Early 18th century34 x 24 cms
This handsome oval shaped hammered tray has an openwork curved raised border.
The border forms a foliate frieze within the scalloped openwork.
Within the border, there is a repeat of the foliate scrolling frieze, albeit smaller & inward facing, which forms the outer edge of the flat tray of hammered silver. The main motif is scrolling vines, which form biaxial symmetrical heart-shaped patterns containing floral sprays. The central symmetrical four-leaf pattern gives the shape to the intricate flowering plants motif.
According to Zebrowski, there are only two other Mughal silver hammered trays with open work borders. Stylistically, these together with our tray belong to the period between 17th& 18th century from the Deccan. As Zebrowski considered the Deccan to be artistically part of the Mughal sphere these objects, though from the Deccan, are referred to as Mughal. The two other known Mughal examples see Zebrowski. page 42. These trays have traces of gilding.
Our tray relates very closely to the Fig 23 (Silver huqqa, Deccan, Late 17th century, Bellak collection, Philadelphia, in Gold, Silver & Bronze from Mughal India). The foliate decoration and the “punch” marks on the flower heads suggest that these pieces were made in the same Deccani workshop.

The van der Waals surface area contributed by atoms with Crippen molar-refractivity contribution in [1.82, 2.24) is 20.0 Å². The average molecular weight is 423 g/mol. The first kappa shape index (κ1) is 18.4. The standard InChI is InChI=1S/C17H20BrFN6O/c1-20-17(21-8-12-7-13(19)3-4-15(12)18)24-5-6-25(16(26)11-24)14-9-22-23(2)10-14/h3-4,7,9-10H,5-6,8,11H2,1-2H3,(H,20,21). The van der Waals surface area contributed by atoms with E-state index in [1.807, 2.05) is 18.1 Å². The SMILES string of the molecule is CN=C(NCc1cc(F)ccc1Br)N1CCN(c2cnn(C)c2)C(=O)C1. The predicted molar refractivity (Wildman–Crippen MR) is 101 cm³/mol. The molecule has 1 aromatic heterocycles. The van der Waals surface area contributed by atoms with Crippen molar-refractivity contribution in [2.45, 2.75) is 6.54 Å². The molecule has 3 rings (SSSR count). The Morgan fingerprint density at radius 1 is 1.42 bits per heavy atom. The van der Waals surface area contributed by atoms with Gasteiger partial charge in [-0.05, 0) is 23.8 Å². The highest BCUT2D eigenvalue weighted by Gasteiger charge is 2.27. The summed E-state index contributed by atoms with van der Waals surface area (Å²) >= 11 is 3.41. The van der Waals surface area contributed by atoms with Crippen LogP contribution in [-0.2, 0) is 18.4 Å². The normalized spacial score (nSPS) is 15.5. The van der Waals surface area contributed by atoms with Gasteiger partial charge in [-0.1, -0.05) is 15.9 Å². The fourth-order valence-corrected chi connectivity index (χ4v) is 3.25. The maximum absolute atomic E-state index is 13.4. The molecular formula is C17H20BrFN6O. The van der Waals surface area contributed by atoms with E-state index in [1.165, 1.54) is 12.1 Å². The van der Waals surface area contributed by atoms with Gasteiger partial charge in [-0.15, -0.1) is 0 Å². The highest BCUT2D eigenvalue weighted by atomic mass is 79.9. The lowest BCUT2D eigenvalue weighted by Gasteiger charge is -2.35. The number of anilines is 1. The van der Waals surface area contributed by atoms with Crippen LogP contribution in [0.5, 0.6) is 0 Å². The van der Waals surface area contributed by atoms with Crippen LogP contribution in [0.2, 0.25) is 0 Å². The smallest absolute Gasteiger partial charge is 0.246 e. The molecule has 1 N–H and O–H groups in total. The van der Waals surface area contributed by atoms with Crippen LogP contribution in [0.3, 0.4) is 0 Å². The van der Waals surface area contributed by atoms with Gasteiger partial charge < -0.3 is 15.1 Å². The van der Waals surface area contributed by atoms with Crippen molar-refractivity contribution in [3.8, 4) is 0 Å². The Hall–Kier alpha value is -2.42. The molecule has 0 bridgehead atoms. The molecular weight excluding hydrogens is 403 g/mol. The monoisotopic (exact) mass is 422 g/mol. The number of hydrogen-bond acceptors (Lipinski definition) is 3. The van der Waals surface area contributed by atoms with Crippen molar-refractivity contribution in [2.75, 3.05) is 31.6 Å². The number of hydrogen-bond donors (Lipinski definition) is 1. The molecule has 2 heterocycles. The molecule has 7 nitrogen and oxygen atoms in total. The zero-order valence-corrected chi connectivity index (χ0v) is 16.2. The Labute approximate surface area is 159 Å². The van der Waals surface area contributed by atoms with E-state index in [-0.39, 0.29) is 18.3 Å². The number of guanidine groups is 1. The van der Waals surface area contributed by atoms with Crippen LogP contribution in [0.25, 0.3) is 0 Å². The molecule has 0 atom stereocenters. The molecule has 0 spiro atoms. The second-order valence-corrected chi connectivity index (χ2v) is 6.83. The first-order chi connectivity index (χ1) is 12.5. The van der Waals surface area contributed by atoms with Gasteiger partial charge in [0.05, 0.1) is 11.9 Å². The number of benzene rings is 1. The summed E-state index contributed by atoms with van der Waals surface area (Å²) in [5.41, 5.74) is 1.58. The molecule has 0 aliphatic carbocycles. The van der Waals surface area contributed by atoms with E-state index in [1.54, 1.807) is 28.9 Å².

We can see in several Deccani paintings from the end of 17th to the first quarter of 18th centuries similar patterns that recall the cartouche found on the tray (See Deccani Painting, Mark Zebrowski, pp151 & 231, cartouche motif at foot of throne in “Sultans of the Adil Shahi Dynasty” at the Met, Bijapur c. 1680 ; & plate 200 cartouche shaped fountain in “Dhanasi Ragini”, Bidar (?) 1st quarter of 18th century at the William Rockhill Nelson gallery of art, Kansas city, Missouri.
Provenance; Perhaps the Sotheby’s sale held in the 1960’s of items from the collection of His Serene Highness the Nizam of Hyderabad & thence in the London trade.